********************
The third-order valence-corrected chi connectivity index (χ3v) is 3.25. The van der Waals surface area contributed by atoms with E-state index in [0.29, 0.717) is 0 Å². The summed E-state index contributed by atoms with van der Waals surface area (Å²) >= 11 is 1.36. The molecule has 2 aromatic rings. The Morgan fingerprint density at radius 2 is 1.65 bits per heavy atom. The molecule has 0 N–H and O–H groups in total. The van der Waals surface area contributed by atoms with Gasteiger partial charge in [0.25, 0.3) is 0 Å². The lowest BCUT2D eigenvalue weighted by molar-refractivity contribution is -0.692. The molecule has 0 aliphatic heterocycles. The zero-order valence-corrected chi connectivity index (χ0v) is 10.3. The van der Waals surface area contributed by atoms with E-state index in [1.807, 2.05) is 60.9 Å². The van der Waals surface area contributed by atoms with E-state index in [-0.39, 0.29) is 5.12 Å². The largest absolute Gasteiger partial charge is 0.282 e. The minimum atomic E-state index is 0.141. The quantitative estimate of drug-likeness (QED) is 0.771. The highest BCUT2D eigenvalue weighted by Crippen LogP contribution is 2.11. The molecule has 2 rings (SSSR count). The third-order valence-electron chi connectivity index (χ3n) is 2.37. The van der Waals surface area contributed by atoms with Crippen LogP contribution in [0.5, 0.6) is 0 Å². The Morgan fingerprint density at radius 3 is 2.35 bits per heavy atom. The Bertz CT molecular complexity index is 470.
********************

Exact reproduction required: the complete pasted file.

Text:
The third-order valence-corrected chi connectivity index (χ3v) is 3.25. The van der Waals surface area contributed by atoms with E-state index in [0.29, 0.717) is 0 Å². The summed E-state index contributed by atoms with van der Waals surface area (Å²) >= 11 is 1.36. The molecule has 2 aromatic rings. The Morgan fingerprint density at radius 2 is 1.65 bits per heavy atom. The molecule has 0 N–H and O–H groups in total. The van der Waals surface area contributed by atoms with Gasteiger partial charge in [0.25, 0.3) is 0 Å². The lowest BCUT2D eigenvalue weighted by molar-refractivity contribution is -0.692. The molecule has 0 aliphatic heterocycles. The zero-order valence-corrected chi connectivity index (χ0v) is 10.3. The van der Waals surface area contributed by atoms with E-state index in [1.807, 2.05) is 60.9 Å². The van der Waals surface area contributed by atoms with E-state index in [-0.39, 0.29) is 5.12 Å². The largest absolute Gasteiger partial charge is 0.282 e. The minimum atomic E-state index is 0.141. The quantitative estimate of drug-likeness (QED) is 0.771. The highest BCUT2D eigenvalue weighted by Crippen LogP contribution is 2.11. The molecule has 2 rings (SSSR count). The third-order valence-electron chi connectivity index (χ3n) is 2.37. The van der Waals surface area contributed by atoms with Crippen LogP contribution in [0.5, 0.6) is 0 Å². The Morgan fingerprint density at radius 3 is 2.35 bits per heavy atom. The Bertz CT molecular complexity index is 470.